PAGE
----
• Opposing US Sanctions on persons working with or for the International Criminal Court – specifically, sanctions against ICC Prosecutor Fatou Bensouda and others in response to the ICC’s investigation into the situation in Afghanistan, including potential crimes by U.S. personnel;[xiv]
  • Condemning statements by Trump Administration that were inapposite to the rule of law and judicial independence in Poland;[xv]
  • Supporting steps to strengthen, not weaken, America’s Immigration Court System, including by establishing  immigration courts as independent Article 1 courts;[xvi]
  • Expressing concern about a speech by then-Attorney General Jeff Sessions decrying “judicial encroachment” and stating that judges who “subject” the executive branch to discovery are acting improperly, making them “fairly subject to… calls for their replacement”;[xvii]
  • Calling attention to comments made by elected and appointed officials that denigrate our nation’s judges; in particular comments made by Senator Charles Schumer of New York, and urging all elected and appointed officials to avoid using inflammatory and intimidating language when speaking about the judiciary;[xviii]
  • Expressing concerns regarding reports in the United States of concerted efforts by police forces to target legal observers during the course of nationwide protests against police brutality and in support of the Black Lives Matter movement;[xix] and
  • Raising concerns about certain actions and statements of then-Attorney General Barr which had the effect of politicizing the Department of Justice.[xx]

And, we haven’t let up since the Biden Administration began.  In recent months, the Task Force has continued to shine a light on the importance of judicial and lawyer independence, for example, urging the incoming administration to:[xxi]

  1. prioritize measures that will restore the independence of the Department of Justice as an agency that serves the public;
  2. restore an appropriate use of the presidential pardon power; 
  3. amend the National Emergencies Act to establish better checks and balances between the Executive and Legislative Branches;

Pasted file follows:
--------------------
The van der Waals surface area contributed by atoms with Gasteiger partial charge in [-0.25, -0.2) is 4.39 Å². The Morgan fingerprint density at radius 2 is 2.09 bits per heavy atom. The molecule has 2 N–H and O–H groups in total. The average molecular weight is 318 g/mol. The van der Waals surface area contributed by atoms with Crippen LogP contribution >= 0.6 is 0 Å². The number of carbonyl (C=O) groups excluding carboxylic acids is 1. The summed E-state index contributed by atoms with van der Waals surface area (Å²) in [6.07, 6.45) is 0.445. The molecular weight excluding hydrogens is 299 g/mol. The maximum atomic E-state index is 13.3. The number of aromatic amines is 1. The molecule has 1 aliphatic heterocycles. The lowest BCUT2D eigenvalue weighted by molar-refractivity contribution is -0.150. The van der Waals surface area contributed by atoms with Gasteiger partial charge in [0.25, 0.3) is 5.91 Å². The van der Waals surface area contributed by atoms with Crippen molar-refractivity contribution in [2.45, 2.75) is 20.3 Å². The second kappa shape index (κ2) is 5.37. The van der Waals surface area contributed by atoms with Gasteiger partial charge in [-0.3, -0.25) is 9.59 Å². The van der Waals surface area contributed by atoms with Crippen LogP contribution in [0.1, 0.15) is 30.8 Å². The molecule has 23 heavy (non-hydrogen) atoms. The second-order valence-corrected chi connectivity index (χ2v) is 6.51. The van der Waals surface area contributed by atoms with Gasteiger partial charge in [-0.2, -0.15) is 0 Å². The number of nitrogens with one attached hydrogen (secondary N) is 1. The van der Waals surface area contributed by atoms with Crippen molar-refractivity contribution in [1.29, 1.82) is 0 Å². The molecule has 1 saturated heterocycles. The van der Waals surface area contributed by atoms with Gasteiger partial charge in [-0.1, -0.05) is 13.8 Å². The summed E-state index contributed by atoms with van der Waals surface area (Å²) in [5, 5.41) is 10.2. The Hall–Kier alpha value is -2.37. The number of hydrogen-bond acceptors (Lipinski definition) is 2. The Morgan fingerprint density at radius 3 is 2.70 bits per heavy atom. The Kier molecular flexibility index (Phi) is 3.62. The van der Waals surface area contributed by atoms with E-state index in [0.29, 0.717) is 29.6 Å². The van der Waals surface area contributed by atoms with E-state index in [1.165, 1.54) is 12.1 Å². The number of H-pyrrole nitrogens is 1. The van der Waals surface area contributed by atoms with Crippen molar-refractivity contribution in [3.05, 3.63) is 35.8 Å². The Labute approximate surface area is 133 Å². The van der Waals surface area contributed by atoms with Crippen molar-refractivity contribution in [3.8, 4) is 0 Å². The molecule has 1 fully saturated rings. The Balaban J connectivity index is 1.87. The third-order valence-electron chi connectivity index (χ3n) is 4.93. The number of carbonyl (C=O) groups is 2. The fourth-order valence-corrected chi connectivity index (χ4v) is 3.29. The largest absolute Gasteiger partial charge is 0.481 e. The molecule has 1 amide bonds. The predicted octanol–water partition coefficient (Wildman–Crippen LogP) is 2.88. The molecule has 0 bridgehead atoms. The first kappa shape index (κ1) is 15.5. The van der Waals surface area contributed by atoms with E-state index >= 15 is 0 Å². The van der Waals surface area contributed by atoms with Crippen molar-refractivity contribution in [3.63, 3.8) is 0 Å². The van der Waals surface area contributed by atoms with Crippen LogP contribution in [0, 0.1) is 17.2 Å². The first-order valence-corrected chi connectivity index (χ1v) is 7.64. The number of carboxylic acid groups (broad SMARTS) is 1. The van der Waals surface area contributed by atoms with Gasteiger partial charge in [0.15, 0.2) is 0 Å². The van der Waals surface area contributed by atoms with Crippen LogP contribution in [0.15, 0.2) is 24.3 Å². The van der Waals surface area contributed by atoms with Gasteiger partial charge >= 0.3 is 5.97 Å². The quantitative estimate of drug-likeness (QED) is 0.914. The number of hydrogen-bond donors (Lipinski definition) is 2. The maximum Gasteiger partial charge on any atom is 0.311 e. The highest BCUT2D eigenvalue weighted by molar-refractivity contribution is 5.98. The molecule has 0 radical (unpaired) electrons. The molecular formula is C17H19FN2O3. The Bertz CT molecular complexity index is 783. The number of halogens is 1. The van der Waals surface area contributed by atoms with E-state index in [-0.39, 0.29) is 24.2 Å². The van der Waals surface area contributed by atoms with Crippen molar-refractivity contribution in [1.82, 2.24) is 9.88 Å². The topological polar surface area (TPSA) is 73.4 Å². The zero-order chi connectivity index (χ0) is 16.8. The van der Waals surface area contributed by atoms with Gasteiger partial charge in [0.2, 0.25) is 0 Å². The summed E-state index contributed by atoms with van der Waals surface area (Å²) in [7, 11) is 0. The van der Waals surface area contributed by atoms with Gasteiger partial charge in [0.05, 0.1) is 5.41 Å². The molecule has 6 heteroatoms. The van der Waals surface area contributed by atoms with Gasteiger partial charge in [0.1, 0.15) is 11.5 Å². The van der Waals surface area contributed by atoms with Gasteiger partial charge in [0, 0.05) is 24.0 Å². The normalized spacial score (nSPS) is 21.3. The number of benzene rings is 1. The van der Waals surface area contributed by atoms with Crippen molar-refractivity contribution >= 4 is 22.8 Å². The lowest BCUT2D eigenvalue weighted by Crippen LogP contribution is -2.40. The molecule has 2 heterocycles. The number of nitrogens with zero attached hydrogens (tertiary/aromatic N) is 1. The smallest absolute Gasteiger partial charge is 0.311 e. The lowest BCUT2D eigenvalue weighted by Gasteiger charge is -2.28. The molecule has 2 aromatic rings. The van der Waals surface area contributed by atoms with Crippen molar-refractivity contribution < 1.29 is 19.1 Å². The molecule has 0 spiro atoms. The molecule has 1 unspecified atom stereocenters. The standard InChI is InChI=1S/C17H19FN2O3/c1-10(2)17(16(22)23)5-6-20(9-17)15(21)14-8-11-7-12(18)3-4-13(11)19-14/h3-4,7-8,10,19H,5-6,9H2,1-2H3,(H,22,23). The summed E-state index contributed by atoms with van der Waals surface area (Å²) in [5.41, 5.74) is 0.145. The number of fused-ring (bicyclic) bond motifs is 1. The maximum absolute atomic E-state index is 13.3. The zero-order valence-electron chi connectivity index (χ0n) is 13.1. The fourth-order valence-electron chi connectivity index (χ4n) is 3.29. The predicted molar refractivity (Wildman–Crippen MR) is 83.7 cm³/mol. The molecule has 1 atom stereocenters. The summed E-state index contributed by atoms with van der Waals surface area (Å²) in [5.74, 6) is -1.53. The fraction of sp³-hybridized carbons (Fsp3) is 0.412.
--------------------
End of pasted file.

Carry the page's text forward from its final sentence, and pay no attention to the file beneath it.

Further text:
4. close the military commissions at Guantanamo Bay and transfer those cases to Article III courts; and
  5. rescind the sanctions imposed on International Criminal Court officials.

Finally, most recently, we publicly condemned the Biden Administration’s treatment of Haitian migrants at our southern border.[xxii]

Which brings me to the final segment of my talk:


My term as President of the New York City Bar Association has coincided with a global pandemic and shutdown; national protests against the police and the emergence of the Black Lives Matter movement; and a period of time during which we were not entirely certain that the US would peaceably transfer power from one President to another – a first in my lifetime.  It has been a rocky road and in giving this talk, I am acutely aware that the first part of it discusses the importance of the rule of law around the world; but here, in this last part, I need to talk about our problems at home. 

Because, among the lessons the pandemic has taught us is the impossibility of living in isolation from the rest of the world. Threats to the rule of the law in the United States are there on display for the world to watch, and these threats spread like viruses too if unchecked. Wherever they occur, human rights abuses, gender-based violence, economic privation, migration, disease, climate change, and mob violence are all threats to the rule of law and the social contracts that serve to bind our nations and our global community together.

With this in mind, the City Bar is trying to stay vigilant and vocal in the United States and we are urging lawyers to lead the way.  And given what we’ve been through, voting rights and the protection of free and fair elections has to become a top priority if we want to protect our democratic institutions and the rule of law.

Some bar associations balk at this idea, saying it’s “too political”.  I firmly disagree.  As a bar association, we are committed to remaining non-partisan when it comes to supporting these principles.  From the time leading up to the November 2020 elections, through the January 6 riots at the Capitol and continuing through today, we have issued statements, conducted programming, and issued calls to action that focus on the actions being taken and words being spoken, not on the political party in power.